Satellite imagery shows Chinese fishing vessels in Philippine EEZ — study

Patricia Lourdes Viray - Philstar.com
Satellite imagery shows Chinese fishing vessels in Philippine EEZ â study
The Center for Strategic and International Studies, in partnership with Vulcan, Inc., released satellite imagery revealing the extent to which the Philippine exclusive economic zone is being used by foreign fishing fleets, most of which is from China. Above is a satellite image of Chinese fishing vessels at Subi Reef taken Aug. 12, 2018.
DigitalGlobe and Vulcan, Inc. via CSIS

MANILA, Philippines — Chinese fishing vessels comprise the largest number of ships operating in the Spratly Islands in the South China Sea or West Philippine Sea so far based on satellite imagery.

Gregory Poling, director of Washington-based think tank Asia Maritime Transparency Initiative, noted that satellite imagery reveals most of these ships congregate in the lagoons at Subi and Mischief Reefs, as well as nearby waters around Philippine-claimed islands.

In an article titled "Illuminating the South China Sea's Dark Fishing Fleets," Poling discussed the possibility of Chinese maritime militia loitering around Pag-asa Island, one of the largest features in the Spratlys.

Subi and Mischief Reefs are two of Beijing's military outposts in the disputed area, where it has installed surface-to-air missiles and electronic jamming equipment in the past year.

"Two passes over Subi in August revealed 117 SAR returns within the reef’s lagoon and another 61 in waters nearby, including around Philippine-occupied Thitu Island just over 12 nautical miles away," Poling wrote.

The Synthetic Aperture Radar is one of the technologies used to monitor fishing activity in the study. It can identify anything metallic, such as the hull and superstructure of modern fishing vessels as small as six meters.

Two passes of the SAR in October last year revealed that 19 ships were spotted in the lagoon of the two reefs and 190 in waters nearby.

An analysis of satellite imagery shows the Chinese fishing boats near the military outposts often ride at anchor or transit without fishing.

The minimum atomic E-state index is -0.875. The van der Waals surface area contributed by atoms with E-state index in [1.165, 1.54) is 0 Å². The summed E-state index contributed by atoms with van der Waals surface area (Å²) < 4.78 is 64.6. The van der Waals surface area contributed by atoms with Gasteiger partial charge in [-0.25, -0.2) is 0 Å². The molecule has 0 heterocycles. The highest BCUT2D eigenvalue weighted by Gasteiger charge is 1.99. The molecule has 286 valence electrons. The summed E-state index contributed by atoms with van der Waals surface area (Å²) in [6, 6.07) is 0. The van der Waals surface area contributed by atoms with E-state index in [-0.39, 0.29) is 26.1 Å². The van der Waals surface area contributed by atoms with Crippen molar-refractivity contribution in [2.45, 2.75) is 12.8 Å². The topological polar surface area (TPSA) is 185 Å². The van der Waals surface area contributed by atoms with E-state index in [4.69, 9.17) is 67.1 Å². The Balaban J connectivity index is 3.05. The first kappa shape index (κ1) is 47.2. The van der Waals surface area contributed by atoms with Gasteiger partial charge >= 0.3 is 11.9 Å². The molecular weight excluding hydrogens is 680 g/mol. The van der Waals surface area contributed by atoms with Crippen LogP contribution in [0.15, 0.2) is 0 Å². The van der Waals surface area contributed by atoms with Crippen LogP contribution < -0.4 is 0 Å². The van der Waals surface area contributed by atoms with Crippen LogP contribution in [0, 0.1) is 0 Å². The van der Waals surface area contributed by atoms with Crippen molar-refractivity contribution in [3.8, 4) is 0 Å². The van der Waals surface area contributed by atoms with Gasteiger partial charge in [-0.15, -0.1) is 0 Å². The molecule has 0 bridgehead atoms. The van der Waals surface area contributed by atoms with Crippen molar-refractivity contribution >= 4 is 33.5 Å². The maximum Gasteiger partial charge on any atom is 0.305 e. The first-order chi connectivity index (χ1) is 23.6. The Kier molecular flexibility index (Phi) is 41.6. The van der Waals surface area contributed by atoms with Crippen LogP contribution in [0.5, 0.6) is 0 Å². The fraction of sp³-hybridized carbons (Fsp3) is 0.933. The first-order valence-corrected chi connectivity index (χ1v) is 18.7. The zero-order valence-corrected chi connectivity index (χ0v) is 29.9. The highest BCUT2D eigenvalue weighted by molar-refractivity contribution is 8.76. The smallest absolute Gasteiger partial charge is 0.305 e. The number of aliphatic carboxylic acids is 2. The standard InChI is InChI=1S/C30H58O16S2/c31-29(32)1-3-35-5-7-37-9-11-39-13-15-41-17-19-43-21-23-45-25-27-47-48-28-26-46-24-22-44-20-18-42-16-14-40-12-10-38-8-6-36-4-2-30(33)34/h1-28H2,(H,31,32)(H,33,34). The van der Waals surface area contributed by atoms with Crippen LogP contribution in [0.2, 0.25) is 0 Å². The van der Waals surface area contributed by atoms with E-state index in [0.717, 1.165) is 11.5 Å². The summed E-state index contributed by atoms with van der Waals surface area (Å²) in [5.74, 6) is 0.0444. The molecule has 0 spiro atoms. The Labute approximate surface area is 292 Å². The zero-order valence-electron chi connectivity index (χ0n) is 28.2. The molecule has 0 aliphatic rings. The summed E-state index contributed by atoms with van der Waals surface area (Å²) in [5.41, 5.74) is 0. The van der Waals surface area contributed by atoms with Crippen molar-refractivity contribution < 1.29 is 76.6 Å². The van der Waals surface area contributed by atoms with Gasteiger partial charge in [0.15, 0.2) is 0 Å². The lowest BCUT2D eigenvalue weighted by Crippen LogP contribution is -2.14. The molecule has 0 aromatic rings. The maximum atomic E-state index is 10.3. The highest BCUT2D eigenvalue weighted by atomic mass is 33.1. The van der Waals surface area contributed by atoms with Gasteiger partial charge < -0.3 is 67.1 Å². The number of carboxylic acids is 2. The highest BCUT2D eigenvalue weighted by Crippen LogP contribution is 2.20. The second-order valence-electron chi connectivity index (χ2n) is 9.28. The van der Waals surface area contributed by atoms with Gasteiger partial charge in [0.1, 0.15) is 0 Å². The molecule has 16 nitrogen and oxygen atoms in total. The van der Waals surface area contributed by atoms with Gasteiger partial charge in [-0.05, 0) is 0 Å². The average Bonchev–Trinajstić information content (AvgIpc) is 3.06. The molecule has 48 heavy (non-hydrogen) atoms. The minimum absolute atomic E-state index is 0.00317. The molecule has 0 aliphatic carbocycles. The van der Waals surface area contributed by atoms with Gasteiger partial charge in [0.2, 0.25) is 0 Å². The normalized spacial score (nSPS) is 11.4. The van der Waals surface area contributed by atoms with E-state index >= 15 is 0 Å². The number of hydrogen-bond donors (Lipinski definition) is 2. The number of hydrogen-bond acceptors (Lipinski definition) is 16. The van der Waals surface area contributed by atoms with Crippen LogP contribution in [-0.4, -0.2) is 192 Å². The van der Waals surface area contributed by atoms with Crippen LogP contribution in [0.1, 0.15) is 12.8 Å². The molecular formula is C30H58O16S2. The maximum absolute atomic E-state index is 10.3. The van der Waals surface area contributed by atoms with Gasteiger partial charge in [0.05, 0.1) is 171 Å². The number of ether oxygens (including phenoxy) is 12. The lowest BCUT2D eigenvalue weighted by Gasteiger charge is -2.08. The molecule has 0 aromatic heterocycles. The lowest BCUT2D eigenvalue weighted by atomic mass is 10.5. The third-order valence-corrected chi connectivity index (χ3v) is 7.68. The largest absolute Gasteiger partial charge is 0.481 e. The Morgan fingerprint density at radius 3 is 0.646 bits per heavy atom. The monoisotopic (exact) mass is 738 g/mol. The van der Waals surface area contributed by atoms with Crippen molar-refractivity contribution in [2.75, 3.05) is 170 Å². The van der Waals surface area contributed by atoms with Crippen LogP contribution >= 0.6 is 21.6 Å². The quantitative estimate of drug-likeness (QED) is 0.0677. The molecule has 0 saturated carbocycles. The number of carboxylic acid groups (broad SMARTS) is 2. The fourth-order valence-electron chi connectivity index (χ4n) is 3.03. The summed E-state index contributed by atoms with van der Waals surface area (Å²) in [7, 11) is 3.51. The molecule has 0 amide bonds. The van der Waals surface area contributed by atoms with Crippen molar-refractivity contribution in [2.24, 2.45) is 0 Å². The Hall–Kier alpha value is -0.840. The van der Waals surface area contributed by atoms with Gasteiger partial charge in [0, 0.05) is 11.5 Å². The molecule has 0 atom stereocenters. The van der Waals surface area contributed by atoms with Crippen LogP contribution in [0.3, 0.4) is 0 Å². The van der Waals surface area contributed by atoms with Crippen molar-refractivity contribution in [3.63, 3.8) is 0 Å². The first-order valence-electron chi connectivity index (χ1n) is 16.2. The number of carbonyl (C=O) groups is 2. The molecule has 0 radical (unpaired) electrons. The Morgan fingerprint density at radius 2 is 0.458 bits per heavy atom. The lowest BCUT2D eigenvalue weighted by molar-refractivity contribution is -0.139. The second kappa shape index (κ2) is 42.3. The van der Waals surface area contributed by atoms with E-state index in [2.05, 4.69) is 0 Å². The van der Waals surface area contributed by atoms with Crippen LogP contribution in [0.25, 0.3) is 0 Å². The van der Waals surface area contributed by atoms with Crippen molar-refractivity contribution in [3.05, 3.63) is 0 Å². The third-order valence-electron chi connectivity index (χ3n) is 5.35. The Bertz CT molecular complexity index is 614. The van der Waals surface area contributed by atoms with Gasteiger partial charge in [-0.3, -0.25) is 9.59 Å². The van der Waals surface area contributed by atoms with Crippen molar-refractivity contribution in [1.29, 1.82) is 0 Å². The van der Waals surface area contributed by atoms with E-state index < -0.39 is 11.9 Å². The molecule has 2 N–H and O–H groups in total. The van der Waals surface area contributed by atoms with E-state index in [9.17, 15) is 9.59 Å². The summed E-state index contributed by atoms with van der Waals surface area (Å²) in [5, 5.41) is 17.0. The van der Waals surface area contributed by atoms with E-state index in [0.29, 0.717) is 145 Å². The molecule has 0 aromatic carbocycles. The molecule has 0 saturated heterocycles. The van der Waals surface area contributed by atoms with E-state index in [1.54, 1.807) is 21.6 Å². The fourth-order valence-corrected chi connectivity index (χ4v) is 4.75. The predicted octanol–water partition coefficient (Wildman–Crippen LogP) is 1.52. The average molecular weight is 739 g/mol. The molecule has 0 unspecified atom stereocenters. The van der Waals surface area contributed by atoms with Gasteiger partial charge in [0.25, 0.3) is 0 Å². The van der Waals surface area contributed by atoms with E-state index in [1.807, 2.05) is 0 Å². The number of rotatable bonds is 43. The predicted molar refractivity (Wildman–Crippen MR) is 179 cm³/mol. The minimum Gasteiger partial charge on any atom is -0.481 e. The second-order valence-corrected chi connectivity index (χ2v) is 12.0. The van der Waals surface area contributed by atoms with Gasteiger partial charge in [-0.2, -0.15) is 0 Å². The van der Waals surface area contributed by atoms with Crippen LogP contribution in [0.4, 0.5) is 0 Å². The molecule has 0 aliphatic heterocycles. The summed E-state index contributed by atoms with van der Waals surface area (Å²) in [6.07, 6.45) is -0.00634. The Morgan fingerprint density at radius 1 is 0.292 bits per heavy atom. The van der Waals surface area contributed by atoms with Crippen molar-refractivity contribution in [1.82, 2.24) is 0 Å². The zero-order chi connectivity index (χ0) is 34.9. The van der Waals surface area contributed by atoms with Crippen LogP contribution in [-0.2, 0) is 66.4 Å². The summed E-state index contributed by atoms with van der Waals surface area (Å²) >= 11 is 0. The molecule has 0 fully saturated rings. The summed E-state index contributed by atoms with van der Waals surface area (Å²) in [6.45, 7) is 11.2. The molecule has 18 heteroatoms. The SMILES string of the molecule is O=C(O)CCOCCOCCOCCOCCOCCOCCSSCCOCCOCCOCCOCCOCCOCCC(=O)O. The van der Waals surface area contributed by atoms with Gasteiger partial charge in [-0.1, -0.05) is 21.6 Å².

A falling net vessel could occassionally be seen from a Chinese ship but these instances were rare, the report read.

At least 10 large Chinese fishing boats were also spotted near Philippine-occupied Pag-asa and Kota Islands, as well as Taiwan-occupied Itu Aba Island.

"These clusters remained for weeks at a time and only a few vessels showed signs of fishing during the time period [the] imagery was collected. Overall, the Chinese fleet in the Spratlys spends far less time fishing and far more time at anchor than is typical of vessels elsewhere," Poling said.

Analysis of satellite imagery also shows that fishing very often in the area is not sustainable as the size and quantity of Chinese ships suggest a massive overcapacity.

"This gross overcapacity combined with their tendency to congregate around both Chinese-occupied reefs and those held by other claimants leads to the conclusion that most of these vessels serve, at least part-time, in China’s maritime militia," the maritime expert said.

Poling previous mentioned the possible presence of maritime militia in the West Philippine Sea during a security forum in Manila last December.

As early as August 2017, 200 boats have been spotted on the lagoon of Subi Reef, based on the satellite image.

"Now I mentioned the maritime militia, paramilitary forces, however, we would like to categorize them because I seem to have an impression... that this is a relatively minor part of the Chinese arsenal and we are at a mistake," Poling earlier said.

Beijing continues to ignore the July 2016 ruling of a United Nations-backed tribunal that invalidated its nine-dash line claim over the South China Sea.

The landmark ruling also indicated that China violated the Philippines' exclusive rights in its exclusive economic zone by interfering with Philippine fishing and petroleum exploration, constructing artificial islands and failing to prevent Chinese fishermen from fishing in the area.







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